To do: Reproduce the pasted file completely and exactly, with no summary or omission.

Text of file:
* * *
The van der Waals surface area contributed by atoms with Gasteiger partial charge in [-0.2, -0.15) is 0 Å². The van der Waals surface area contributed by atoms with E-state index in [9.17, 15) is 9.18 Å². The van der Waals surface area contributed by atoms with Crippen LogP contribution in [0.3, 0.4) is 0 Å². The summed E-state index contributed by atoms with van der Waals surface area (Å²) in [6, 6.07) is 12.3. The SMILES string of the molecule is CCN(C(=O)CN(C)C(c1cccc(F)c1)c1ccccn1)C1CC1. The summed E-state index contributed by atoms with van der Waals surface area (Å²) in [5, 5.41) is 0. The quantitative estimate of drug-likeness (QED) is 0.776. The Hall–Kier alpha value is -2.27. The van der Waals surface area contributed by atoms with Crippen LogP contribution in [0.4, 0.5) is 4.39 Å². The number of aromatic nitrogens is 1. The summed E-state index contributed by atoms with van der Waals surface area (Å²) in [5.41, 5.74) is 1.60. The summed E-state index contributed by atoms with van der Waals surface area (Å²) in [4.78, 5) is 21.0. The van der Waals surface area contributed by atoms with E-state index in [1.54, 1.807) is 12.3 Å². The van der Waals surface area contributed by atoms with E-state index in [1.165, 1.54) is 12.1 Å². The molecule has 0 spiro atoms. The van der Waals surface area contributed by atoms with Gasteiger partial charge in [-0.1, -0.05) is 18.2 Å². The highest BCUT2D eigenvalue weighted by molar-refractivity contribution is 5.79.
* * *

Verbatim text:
The van der Waals surface area contributed by atoms with Gasteiger partial charge in [-0.2, -0.15) is 0 Å². The van der Waals surface area contributed by atoms with E-state index in [9.17, 15) is 9.18 Å². The van der Waals surface area contributed by atoms with Crippen LogP contribution in [0.3, 0.4) is 0 Å². The summed E-state index contributed by atoms with van der Waals surface area (Å²) in [6, 6.07) is 12.3. The SMILES string of the molecule is CCN(C(=O)CN(C)C(c1cccc(F)c1)c1ccccn1)C1CC1. The summed E-state index contributed by atoms with van der Waals surface area (Å²) in [5, 5.41) is 0. The quantitative estimate of drug-likeness (QED) is 0.776. The Hall–Kier alpha value is -2.27. The van der Waals surface area contributed by atoms with Crippen LogP contribution in [0.4, 0.5) is 4.39 Å². The number of aromatic nitrogens is 1. The summed E-state index contributed by atoms with van der Waals surface area (Å²) in [5.41, 5.74) is 1.60. The summed E-state index contributed by atoms with van der Waals surface area (Å²) in [4.78, 5) is 21.0. The van der Waals surface area contributed by atoms with E-state index in [1.54, 1.807) is 12.3 Å². The van der Waals surface area contributed by atoms with E-state index in [1.165, 1.54) is 12.1 Å². The molecule has 0 spiro atoms. The van der Waals surface area contributed by atoms with Gasteiger partial charge in [-0.1, -0.05) is 18.2 Å². The highest BCUT2D eigenvalue weighted by molar-refractivity contribution is 5.79.